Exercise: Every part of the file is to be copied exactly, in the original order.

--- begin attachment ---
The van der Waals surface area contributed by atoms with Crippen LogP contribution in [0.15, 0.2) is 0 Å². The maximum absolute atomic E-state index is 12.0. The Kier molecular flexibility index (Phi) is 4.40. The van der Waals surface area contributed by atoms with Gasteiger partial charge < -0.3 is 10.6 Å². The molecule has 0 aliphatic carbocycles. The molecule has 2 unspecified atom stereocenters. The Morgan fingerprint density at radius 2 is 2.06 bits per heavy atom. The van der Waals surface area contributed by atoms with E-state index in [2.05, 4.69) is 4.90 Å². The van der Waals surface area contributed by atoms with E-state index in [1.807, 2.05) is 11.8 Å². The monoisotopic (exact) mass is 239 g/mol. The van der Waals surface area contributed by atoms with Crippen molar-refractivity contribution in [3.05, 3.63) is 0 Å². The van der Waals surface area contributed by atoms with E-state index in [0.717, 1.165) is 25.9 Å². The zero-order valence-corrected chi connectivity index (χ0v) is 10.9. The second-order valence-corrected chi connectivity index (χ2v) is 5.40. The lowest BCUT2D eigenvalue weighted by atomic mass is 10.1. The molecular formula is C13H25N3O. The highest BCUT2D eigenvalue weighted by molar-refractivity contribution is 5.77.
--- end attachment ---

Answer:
The van der Waals surface area contributed by atoms with Crippen LogP contribution in [0.15, 0.2) is 0 Å². The maximum absolute atomic E-state index is 12.0. The Kier molecular flexibility index (Phi) is 4.40. The van der Waals surface area contributed by atoms with Gasteiger partial charge < -0.3 is 10.6 Å². The molecule has 0 aliphatic carbocycles. The molecule has 2 unspecified atom stereocenters. The Morgan fingerprint density at radius 2 is 2.06 bits per heavy atom. The van der Waals surface area contributed by atoms with E-state index in [2.05, 4.69) is 4.90 Å². The van der Waals surface area contributed by atoms with E-state index in [1.807, 2.05) is 11.8 Å². The monoisotopic (exact) mass is 239 g/mol. The van der Waals surface area contributed by atoms with Crippen molar-refractivity contribution in [3.05, 3.63) is 0 Å². The van der Waals surface area contributed by atoms with E-state index in [0.717, 1.165) is 25.9 Å². The zero-order valence-corrected chi connectivity index (χ0v) is 10.9. The second-order valence-corrected chi connectivity index (χ2v) is 5.40. The lowest BCUT2D eigenvalue weighted by atomic mass is 10.1. The molecular formula is C13H25N3O. The highest BCUT2D eigenvalue weighted by molar-refractivity contribution is 5.77.